We understand that many people want to postpone the conversation about estate planning. It isn’t…
If you recently received an inheritance, or are expecting to receive one in the near future, it has likely triggered mixed emotions in you. You have lost a loved one and also experienced monetary gain. Studies show that a third of Americans who received an inheritance completely spent it within two years of receipt. Below are five practical steps for you to follow to maximize and protect your inheritance.
- Take your time. Allow yourself to be emotionally ready. Making decisions on what to do with your inheritance while you are experiencing challenging emotions is not optimal. Be sure to commit to self-care — whether counseling, meditation, or family and spiritual support to help you work through this process.
- Get advice. Before you make any major decisions — such as paying off debt, investing in a business idea, or something else — make sure you seek professional financial advice. This is especially true if you have never managed a large amount of money before. Of note, an inheritance may affect your ability to receive certain benefits, so working closely with an attorney can help minimize any impact it may have.
- Strings attached. Understand whether or not there are any restrictions to receiving your inheritance. Whether you are being given the assets outright, relying on trustee discretion as to the distribution timing and amount, or something in between, your estate planning attorney can help provide solutions for you. The estate planning attorney can also assist you if you are subject to a state inheritance tax.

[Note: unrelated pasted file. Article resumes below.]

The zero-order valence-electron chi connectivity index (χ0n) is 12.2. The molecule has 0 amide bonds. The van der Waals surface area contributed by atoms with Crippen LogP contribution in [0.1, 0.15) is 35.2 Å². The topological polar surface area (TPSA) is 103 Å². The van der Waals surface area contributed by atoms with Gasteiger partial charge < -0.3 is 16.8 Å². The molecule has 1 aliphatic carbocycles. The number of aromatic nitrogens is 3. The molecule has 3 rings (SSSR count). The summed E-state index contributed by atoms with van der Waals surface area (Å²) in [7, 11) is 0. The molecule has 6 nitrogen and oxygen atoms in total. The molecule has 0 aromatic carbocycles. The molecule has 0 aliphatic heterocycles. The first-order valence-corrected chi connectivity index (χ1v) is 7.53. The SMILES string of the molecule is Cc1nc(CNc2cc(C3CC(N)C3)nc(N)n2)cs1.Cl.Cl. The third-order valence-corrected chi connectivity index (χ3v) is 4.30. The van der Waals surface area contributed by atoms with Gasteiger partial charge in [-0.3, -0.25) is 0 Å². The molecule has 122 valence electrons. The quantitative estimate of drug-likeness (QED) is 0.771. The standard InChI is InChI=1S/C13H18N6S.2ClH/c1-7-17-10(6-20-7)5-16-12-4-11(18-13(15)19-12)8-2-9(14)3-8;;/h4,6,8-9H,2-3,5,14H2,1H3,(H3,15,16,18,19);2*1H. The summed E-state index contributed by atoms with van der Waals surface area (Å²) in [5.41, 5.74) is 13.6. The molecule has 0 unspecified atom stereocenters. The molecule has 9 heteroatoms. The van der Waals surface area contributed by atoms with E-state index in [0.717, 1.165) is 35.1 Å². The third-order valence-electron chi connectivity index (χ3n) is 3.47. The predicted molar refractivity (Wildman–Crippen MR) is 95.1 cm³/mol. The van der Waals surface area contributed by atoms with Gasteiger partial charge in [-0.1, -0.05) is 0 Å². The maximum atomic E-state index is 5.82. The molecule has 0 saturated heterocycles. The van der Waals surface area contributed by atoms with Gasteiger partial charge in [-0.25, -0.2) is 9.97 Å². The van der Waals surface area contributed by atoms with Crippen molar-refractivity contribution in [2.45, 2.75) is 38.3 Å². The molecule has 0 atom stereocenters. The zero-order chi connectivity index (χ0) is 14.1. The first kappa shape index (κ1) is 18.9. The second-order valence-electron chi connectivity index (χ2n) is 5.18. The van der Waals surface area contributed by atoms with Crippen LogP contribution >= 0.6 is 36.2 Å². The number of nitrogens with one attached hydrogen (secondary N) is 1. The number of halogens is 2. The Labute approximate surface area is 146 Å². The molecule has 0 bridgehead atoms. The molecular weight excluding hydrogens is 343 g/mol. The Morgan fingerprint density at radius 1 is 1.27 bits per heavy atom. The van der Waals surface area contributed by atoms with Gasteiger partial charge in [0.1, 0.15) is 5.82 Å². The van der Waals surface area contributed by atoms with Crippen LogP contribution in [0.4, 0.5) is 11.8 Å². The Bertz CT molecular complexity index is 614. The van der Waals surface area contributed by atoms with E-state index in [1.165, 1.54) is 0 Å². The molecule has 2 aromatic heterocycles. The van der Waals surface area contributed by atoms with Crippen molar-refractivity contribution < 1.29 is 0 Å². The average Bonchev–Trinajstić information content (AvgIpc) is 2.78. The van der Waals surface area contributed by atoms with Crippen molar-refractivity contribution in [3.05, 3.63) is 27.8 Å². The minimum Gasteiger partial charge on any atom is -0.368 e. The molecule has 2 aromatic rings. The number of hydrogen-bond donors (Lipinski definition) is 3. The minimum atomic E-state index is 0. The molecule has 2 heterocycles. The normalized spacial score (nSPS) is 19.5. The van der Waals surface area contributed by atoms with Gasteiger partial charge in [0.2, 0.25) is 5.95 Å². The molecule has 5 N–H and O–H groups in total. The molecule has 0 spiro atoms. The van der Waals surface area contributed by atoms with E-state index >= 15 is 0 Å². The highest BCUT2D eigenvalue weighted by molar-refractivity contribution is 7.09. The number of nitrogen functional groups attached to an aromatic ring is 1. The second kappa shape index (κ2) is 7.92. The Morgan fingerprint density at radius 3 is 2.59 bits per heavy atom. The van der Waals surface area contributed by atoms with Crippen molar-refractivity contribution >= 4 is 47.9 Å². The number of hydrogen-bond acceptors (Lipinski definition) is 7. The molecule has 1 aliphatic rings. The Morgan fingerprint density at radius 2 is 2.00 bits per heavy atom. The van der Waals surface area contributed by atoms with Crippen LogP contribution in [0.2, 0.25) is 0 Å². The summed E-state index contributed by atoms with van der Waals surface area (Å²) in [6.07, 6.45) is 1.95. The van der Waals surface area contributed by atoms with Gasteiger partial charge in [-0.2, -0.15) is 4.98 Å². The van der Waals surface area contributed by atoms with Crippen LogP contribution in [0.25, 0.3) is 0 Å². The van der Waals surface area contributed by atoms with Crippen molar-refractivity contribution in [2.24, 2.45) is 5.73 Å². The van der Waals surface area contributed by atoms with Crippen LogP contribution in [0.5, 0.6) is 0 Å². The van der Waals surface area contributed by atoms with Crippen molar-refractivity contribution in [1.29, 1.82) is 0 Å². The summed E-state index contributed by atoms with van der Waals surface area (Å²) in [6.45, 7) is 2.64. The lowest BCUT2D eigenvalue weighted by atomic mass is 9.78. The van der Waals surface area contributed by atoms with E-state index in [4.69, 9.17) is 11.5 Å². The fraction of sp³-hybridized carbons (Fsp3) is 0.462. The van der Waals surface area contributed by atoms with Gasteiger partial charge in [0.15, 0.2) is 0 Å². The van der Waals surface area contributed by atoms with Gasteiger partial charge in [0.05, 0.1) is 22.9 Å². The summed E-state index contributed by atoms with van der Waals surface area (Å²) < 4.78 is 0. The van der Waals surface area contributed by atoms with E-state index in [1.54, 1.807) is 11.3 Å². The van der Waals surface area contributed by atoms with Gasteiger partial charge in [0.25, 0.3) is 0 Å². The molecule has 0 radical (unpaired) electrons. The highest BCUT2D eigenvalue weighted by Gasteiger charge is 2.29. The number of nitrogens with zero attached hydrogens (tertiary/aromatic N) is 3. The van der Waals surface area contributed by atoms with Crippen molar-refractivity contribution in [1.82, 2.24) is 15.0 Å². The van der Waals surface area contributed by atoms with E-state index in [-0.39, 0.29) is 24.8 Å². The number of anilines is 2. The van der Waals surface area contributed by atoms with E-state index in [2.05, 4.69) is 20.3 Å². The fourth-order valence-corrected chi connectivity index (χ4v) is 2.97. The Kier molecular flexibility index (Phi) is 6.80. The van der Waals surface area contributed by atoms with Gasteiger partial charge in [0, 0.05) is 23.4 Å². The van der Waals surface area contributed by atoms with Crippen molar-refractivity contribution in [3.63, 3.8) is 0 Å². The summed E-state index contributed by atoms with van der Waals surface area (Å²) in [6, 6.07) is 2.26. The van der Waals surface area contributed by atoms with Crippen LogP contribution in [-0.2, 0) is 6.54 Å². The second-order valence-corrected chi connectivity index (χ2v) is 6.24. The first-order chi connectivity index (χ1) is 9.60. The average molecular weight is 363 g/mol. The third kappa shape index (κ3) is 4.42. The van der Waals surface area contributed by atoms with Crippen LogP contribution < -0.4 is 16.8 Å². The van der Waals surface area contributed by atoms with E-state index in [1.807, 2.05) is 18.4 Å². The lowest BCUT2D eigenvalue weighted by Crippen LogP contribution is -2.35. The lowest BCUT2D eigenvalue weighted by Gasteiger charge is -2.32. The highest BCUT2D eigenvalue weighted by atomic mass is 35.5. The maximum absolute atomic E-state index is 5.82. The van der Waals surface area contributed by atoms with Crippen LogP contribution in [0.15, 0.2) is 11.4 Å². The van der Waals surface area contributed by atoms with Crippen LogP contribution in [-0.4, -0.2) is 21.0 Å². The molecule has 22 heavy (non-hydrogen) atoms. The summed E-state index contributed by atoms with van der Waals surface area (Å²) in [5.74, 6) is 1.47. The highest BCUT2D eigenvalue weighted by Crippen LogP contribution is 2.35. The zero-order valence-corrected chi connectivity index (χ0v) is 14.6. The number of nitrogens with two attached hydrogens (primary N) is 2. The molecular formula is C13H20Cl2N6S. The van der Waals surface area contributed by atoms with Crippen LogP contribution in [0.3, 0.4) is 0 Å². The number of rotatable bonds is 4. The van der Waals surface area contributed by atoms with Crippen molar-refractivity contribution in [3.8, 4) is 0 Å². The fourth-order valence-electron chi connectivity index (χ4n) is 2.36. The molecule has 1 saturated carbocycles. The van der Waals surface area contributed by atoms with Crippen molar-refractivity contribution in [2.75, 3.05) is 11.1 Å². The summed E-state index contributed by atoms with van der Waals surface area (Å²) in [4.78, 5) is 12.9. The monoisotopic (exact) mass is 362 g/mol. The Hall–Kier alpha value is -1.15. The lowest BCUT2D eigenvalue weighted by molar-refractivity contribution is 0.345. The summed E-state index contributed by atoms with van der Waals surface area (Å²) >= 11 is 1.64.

- Update your estate plan. An inheritance will change your asset level and mix. Therefore, your personal estate plan needs to be reviewed and possibly adjusted to make sure you are fully protecting yourself and your loved ones.
- Great expectations. If you are yet to receive the inheritance but it is on the horizon, consider working with the relative that will leave assets to you and your estate planning attorney. Creating an “inheritor’s trust” instead of leaving the assets to you outright — although a difficult topic to discuss — can provide long-term asset protection and preservation for you.
How We Can Help
Receiving an inheritance can be bittersweet and emotions may run deep during this time. But putting your inheritance to work to help achieve your short-term and long-term financial goals is a great way to avoid misusing these assets. Being informed is half the battle, so give us a call right away to learn more about your options under the law.